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b2f50afe — Derek Sivers ArtistData is gone 5 months ago
                                                                                
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<title>Quit quirks when working with others | Derek Sivers</title>
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<div class="blogparent"><a href="/blog">Articles</a>:</div>
<h1>Quit quirks when working with others</h1>
<small>2010-07-07</small>
</header>

<p>
	When I travel, I like to stay at little independent hotels.
</p><p>
	One time, I checked-in to a new hotel late at night, and loved the design of the lobby.
	Very modern and cool.
	Nice person at the front desk, too.
</p><p>
	But once inside my room, I couldn’t find the light switch!
</p><p>
	We all know where it’s supposed to be: on the wall, next to the door, a little switch you can feel in the dark.
	Every place does it like that.
</p><p>
	I felt blindly around all the walls near the door, but no switch!
</p><p>
	I gave up and went back to the front desk, and told them I couldn’t figure out how to turn on the lights.
</p><p>
	They said, “Ah, sorry.  We get that question every time.  Our rooms have no switches.  Just feel for a smooth panel on the wall by the door. Slide your hand from left to right across it, to turn on all power in the room. To turn the power off again, slide your hand from right to left.”
</p><p>
	Grrrr....
	I went back, did it their way, and it worked.
</p><p>
	I went to the sink to wash my hands.
	The faucet had no handles.
	I couldn’t figure out how to turn it on.
	Eventually I figured out I had to pull down on the faucet itself, and twist it to change the temperature.
	Grrr....
</p><p>
	The alarm clock only had one button.
	Oh, whatever.
	I didn’t even try.
</p><p>
	I slept well but checked out the next day, and switched to a hotel down the street.
	It also had simple minimalist design, but this time <strong>everything did what I expected</strong>, and I was full of new appreciation for standards and usability.
</p>
<h4>
	Artist mentality
</h4>
<p>
	If you’ve ever taken an art class, you can understand the hotel designer’s radically creative mentality.
	“We are going to create a totally different experience, unlike anything else!
	This will be my unique vision of how we interact with our surroundings.
	This is better than the boring typical thing that everyone else does.”
</p><p>
	I usually love that attitude!
	Yes, challenge norms!
	Give us bold new ideas, and make me look at the world in a new way!
	I love radical design, modern architecture, and avant-garde music.
	It seems I’d be the perfect person to appreciate this hotel room.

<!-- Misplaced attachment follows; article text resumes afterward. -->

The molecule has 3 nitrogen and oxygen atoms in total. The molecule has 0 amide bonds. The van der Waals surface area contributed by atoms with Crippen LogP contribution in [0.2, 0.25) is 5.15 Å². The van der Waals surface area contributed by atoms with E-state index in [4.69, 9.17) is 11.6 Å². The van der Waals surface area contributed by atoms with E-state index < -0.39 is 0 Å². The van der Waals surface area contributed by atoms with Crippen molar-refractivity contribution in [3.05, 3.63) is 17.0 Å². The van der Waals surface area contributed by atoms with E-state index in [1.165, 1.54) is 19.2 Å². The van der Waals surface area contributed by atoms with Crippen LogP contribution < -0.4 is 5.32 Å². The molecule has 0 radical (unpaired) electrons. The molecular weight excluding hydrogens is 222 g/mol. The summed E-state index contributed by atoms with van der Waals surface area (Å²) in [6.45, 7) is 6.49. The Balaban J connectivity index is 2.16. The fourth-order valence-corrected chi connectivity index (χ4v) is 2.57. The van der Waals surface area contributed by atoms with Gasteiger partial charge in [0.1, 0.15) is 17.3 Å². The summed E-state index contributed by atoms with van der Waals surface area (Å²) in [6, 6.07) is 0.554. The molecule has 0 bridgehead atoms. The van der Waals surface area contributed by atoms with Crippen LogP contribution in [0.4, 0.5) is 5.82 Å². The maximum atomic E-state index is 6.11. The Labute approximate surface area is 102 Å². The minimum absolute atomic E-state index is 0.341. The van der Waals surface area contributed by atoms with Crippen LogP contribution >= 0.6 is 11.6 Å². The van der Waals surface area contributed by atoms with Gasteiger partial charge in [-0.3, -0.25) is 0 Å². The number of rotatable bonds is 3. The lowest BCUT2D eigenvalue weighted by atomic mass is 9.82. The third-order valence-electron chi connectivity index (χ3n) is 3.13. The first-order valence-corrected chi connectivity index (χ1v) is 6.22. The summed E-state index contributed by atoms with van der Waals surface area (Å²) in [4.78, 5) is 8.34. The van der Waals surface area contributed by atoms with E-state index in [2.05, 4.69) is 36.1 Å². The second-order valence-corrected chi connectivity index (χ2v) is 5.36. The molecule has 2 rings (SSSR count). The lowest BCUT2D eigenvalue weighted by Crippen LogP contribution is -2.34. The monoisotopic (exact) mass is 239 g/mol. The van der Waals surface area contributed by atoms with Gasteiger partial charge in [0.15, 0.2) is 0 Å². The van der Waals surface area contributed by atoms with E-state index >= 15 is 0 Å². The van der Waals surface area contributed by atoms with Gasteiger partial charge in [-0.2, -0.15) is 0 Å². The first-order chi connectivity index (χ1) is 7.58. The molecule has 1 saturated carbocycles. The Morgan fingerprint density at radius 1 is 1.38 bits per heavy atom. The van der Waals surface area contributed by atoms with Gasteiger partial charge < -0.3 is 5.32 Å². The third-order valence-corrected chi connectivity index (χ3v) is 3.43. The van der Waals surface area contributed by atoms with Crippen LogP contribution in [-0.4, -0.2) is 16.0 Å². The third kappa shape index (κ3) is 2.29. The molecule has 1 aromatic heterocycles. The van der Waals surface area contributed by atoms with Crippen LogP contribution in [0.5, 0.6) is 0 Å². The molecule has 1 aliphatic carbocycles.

</p><p>
	So <strong>what was it that bothered me about that experience?</strong>
	Was I just not in the mood?
</p><p>
	Then I figured out the difference, and it’s changed how I think of working with others:
</p>
<h4>
	I was forced to use it.
</h4>
<p>
	If a company sells something with a radically new design, and you try it and like it, you can choose to use it, and love it.
	You’re not forced to use it.
</p><p>
	In the case of a hotel room, I had already reserved the room, planned my trip, and checked in before realizing they were going to force me to use their unique non-standard interface.
</p><p>
	For you website designers: your design choices are like this light switch.
	Your users have already come to your site, now they’re forced to use your interface.
</p>
<h4>
	Rarely use it?
</h4>
<p>
	Imagine you got a job at a new company that forced you to use a radically different computer that took a while to learn, but was much more productive after a few days of getting used to it.
</p><p>
	In that case, being non-standard is OK.
	Even though you were forced, you had time to get to know it, and might eventually love it.
</p><p>
	But most people only stay at a hotel for one or two nights.
	Everybody is a new user.
</p><p>
	It was pretentious for the designer to think I was going to forget everything I know and learn a whole new way of interacting with the world, just to sleep at a hotel for a night.
</p><p>
	So this is just like my favorite web usability law: “<strong><a href="https://www.nngroup.com/articles/the-need-for-web-design-standards/">users spend most of their time on <em>other</em> websites</a></strong>”
</p><p>
<strong>
	The best design should do what people expect, and <a href="/book/DontMakeMeThink">should not make them think</a>.
</strong>
	So the best design strategy is to do what others do.
</p><p>
	That was a <em>really</em> hard lesson for me to learn.
</p><p>
	It takes a lot of maturity to let go of that wild ego expression, when you’ve spent your life in the creative artist mindset.
</p>
<h4>
	Quitting quirks when working with others
</h4>
<p>
	Then I started thinking about other aspects in life where this applies.
</p><p>
<strong>
	How many times have I insisted the people I work with do everything my unique and quirky way?
</strong>
</p><p>
	The contractors and employees must have felt like I did with the light switch in the hotel.
</p><p>
	Realizing how inconsiderate this is, I’ve dropped my quirks when working with others.
	I’ll keep them private.
</p><p>
	When making websites all by myself, I have a very quirky self-made framework I like to use.
	It works great for me.
	But to make every programmer I hire work with my quirks would be inconsiderate.
	So I’m sticking with standards.
</p><p>
	It’s funny what you can learn from a light switch.
</p>
<img alt="" src="/images/quirks.jpg">

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